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Did Richard Nixon Fire His FBI Director? Trump's Firing Of James Comey Has Drawn Comparisons

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Amid the shocking news Tuesday that President Donald Trump had fired FBI Director James Comey, many were quick to draw comparisons to former President Richard Nixon, with a rumor spreading on social media that Nixon had been the only other president to order a similar termination. But did Richard Nixon actually fire his FBI director? It turns out that he didn't, a fact that the Richard Nixon Library was quick to point out on Twitter.

Nixon did fire the special prosecutor investigating the Watergate scandal at the time, so, given that Comey was heading an investigation into the Trump campaign's Russia ties at the time that Trump fired him, the comparison isn't completely off-base.

A little history refresher: Nixon fired Archibald Cox, the special investigator looking into the Watergate burglary, in 1973. That shocking move led both Nixon's attorney general and deputy attorney general to resign in protest, and the triple removals became known as the Saturday Night Massacre. After Comey's abrupt termination, people were quick to see similarities, and "Tuesday afternoon massacre" began trending on Twitter, but with some users getting the facts wrong. The Richard Nixon Library quickly jumped in to correct the rumor, tweeting, "FUN FACT: President Nixon never fired the Director of the FBI #FBIDirector #notNixonian." Fun indeed! Everything is very fun right now!

The only other president to fire the director of the FBI was actually President Bill Clinton, although the circumstances were very different. Clinton fired FBI Director William Sessions in 1993, but Sessions had been under investigation for ethical concerns even before Clinton took office. When Sessions refused to step down, despite the Justice Department finding that he'd engaged in tax evasion and misuse of government funds, Clinton dismissed him.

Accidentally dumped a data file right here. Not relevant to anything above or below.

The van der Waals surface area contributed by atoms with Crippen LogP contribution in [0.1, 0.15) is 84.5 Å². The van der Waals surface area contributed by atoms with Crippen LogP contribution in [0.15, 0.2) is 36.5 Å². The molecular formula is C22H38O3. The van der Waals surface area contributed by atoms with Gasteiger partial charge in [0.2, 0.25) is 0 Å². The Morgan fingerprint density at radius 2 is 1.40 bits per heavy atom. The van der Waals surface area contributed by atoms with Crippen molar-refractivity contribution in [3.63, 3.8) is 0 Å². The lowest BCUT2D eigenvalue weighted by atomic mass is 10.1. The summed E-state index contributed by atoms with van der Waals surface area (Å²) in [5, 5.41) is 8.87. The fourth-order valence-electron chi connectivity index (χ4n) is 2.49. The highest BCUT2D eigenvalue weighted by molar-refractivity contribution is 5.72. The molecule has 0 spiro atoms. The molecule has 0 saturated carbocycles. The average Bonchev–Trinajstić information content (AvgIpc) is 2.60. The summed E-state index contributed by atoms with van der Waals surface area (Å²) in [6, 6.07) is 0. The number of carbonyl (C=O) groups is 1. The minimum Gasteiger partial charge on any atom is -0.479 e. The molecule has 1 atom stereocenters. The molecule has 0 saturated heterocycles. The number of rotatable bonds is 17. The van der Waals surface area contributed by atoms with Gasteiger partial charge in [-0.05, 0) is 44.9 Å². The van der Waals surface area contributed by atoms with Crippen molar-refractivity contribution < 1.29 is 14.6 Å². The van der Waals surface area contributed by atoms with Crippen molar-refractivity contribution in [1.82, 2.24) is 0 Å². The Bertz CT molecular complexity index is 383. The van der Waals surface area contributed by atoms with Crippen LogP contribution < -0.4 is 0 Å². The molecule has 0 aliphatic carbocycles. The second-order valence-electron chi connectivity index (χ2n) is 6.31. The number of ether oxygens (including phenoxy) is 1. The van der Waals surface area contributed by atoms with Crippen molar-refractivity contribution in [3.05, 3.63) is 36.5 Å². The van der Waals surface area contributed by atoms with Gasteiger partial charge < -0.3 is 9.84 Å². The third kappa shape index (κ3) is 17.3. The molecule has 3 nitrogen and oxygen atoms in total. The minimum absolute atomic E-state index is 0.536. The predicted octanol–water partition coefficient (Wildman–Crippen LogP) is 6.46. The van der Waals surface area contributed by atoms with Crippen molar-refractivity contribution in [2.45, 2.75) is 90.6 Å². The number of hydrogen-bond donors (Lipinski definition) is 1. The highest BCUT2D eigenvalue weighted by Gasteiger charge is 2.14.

According to official White House documents, Trump fired Comey on the recommendation of Attorney General Jeff Sessions and Deputy Attorney General Rod Rosenstein, who took issue with the way that Comey handled the investigation into Hillary Clinton's private email server. "It is essential that we find new leadership for the FBI that restores public trust and confidence in its vital law enforcement mission," Trump wrote in the letter to Comey that informed him of his termination. (Or rather, the letter that was supposed to inform him. Comey actually found out he'd been fired by seeing news reports on television.) Romper has reached out to both the White House and FBI for comment on the dismissal and is awaiting a response.

Many have pointed out, though, the strange timing of Comey's dismissal, given that Comey's mishandling of the email probe was not new information. The dismissal came in the midst of hearings into ties between members of the Trump campaign and Russia, an investigation which Comey was spearheading. Now, Trump will be able to appoint a new FBI director, raising concerns from Democrats and Republicans alike about what will happen to the investigation.

Trump's decision may not technically be Nixonian. But, to many, it's certainly not normal.